There are two things that Irish actors can’t do: verse, and class.

When Rough Magic tackled The Taming of the Shrew two years ago, director Lynne Parker found a solution, of sorts, in a very Irish rendition of the play, roughing it up and embracing regional accents.

Parker has done something similar with Wilde’s great satire of the upper classes. None of her cast could fake it in Brideshead Revisited, or Cameron’s cabinet. Without that innate sense of breeding, the play loses some of its sting.

But Parker has slapped it around a little to revive it, seeking drama in lines that are too often thrown away as glib comedy, more idiosyncratic characters underneath an often caricatured surface, and visual touches to lift it out of the drawing room.

The result is an Earnest that may not seem very faithful, but is pacy, entertaining and funny – and often in surprising places.

At the heart of the show is the American star, Stockard Channing, as Lady Bracknell. Before her arrival, the production looks to be a disaster. The early scenes are hammy and desperately unfunny, the cast unsure.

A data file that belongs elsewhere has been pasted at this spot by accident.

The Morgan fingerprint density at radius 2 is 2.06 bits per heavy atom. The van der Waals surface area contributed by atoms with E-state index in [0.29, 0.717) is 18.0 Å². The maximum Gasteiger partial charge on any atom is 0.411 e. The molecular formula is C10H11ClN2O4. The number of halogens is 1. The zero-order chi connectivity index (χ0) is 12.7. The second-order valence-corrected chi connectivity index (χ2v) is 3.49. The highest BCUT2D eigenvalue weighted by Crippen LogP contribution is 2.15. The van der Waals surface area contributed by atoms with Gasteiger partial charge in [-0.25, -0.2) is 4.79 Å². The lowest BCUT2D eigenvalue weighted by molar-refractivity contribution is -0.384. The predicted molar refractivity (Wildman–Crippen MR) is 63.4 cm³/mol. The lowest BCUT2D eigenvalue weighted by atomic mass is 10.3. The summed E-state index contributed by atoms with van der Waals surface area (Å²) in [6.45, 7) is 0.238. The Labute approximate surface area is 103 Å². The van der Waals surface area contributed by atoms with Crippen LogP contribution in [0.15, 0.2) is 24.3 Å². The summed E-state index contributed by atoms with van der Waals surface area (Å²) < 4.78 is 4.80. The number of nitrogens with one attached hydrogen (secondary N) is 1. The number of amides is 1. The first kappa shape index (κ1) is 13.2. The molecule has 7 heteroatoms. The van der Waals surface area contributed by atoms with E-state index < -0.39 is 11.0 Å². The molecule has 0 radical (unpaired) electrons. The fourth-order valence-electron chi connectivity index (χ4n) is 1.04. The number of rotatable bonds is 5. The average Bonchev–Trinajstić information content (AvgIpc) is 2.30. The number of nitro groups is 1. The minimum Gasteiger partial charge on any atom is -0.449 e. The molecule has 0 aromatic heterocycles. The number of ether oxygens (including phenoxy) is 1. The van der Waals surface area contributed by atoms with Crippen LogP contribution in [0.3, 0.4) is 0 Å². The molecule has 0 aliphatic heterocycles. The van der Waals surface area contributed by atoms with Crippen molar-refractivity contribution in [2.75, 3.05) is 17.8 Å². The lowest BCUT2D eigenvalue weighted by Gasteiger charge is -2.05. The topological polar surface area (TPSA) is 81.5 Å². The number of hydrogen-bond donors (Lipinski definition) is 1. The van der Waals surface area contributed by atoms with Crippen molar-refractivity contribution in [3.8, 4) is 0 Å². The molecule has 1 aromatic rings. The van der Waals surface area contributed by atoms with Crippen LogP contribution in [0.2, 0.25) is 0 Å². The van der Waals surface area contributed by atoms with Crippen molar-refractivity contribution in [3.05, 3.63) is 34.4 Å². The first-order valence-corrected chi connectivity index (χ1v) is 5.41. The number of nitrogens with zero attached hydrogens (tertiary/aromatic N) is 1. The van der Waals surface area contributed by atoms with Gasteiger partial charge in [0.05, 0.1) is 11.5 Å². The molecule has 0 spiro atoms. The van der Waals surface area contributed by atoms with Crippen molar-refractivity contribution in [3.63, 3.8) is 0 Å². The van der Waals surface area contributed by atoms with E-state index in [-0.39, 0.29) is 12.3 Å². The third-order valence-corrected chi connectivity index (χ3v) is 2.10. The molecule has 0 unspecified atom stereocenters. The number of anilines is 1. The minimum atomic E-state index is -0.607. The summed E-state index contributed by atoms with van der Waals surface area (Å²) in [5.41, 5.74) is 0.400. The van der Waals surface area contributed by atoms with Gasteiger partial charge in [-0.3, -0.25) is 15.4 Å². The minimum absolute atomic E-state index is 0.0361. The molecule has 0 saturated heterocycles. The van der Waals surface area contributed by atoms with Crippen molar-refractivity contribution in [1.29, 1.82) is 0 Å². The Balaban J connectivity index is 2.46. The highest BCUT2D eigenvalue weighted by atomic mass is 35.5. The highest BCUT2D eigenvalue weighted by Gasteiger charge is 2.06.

As Algie, Rory Nolan struggles to find novelty in his incessant aphorisms, and too often signals his punchlines well in advance.

Then Channing sweeps in, and suddenly gives the play purpose.

She has a visceral stage presence, ignores the vast precedent that attends her role, and plays for the scene, not the line, regularly playing against expectation.
As the laughs start to come, the production starts to find its own particular pace.

Rory Keenan is an impassioned Jack, Gemma Reeves a delightful Cecily, and Aoife Duffin an unusually (but enjoyably) worldly Gwendolen.

This is a brave bid by Rough Magic for popular success. It may not be rigorously Earnest, but it is, eventually, earnestly funny.

Reviewed for the Irish Independent at the Gaiety Theatre on June 8.